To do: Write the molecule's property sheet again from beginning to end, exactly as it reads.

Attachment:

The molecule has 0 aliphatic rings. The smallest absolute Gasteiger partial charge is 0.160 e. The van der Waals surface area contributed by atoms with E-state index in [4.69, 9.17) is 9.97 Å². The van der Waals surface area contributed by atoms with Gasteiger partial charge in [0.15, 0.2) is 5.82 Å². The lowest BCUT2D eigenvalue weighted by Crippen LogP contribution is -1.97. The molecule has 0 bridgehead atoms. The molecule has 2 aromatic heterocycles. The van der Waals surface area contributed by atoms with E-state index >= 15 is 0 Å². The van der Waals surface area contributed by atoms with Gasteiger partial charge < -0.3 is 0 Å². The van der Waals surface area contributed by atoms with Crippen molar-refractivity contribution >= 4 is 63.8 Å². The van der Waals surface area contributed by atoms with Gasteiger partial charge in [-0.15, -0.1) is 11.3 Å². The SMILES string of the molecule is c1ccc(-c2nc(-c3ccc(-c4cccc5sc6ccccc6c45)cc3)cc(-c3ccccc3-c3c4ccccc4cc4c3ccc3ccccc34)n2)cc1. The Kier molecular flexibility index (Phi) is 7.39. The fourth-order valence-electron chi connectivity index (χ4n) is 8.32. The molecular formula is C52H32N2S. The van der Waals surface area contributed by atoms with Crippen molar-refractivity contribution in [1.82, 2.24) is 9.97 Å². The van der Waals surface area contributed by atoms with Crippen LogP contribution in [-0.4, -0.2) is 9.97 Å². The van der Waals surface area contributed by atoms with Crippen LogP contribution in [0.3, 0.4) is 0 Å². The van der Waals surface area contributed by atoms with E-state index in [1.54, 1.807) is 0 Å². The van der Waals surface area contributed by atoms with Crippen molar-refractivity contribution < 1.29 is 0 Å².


The molecule has 0 aliphatic rings. The smallest absolute Gasteiger partial charge is 0.160 e. The van der Waals surface area contributed by atoms with E-state index in [4.69, 9.17) is 9.97 Å². The van der Waals surface area contributed by atoms with Gasteiger partial charge in [0.15, 0.2) is 5.82 Å². The lowest BCUT2D eigenvalue weighted by Crippen LogP contribution is -1.97. The molecule has 0 bridgehead atoms. The molecule has 2 aromatic heterocycles. The van der Waals surface area contributed by atoms with E-state index >= 15 is 0 Å². The van der Waals surface area contributed by atoms with Gasteiger partial charge < -0.3 is 0 Å². The van der Waals surface area contributed by atoms with Crippen molar-refractivity contribution >= 4 is 63.8 Å². The van der Waals surface area contributed by atoms with Gasteiger partial charge in [-0.15, -0.1) is 11.3 Å². The SMILES string of the molecule is c1ccc(-c2nc(-c3ccc(-c4cccc5sc6ccccc6c45)cc3)cc(-c3ccccc3-c3c4ccccc4cc4c3ccc3ccccc34)n2)cc1. The Kier molecular flexibility index (Phi) is 7.39. The fourth-order valence-electron chi connectivity index (χ4n) is 8.32. The molecular formula is C52H32N2S. The van der Waals surface area contributed by atoms with Crippen molar-refractivity contribution in [1.82, 2.24) is 9.97 Å². The van der Waals surface area contributed by atoms with Crippen LogP contribution in [-0.4, -0.2) is 9.97 Å². The van der Waals surface area contributed by atoms with Crippen LogP contribution in [0.3, 0.4) is 0 Å². The van der Waals surface area contributed by atoms with E-state index in [1.54, 1.807) is 0 Å². The van der Waals surface area contributed by atoms with Crippen molar-refractivity contribution < 1.29 is 0 Å².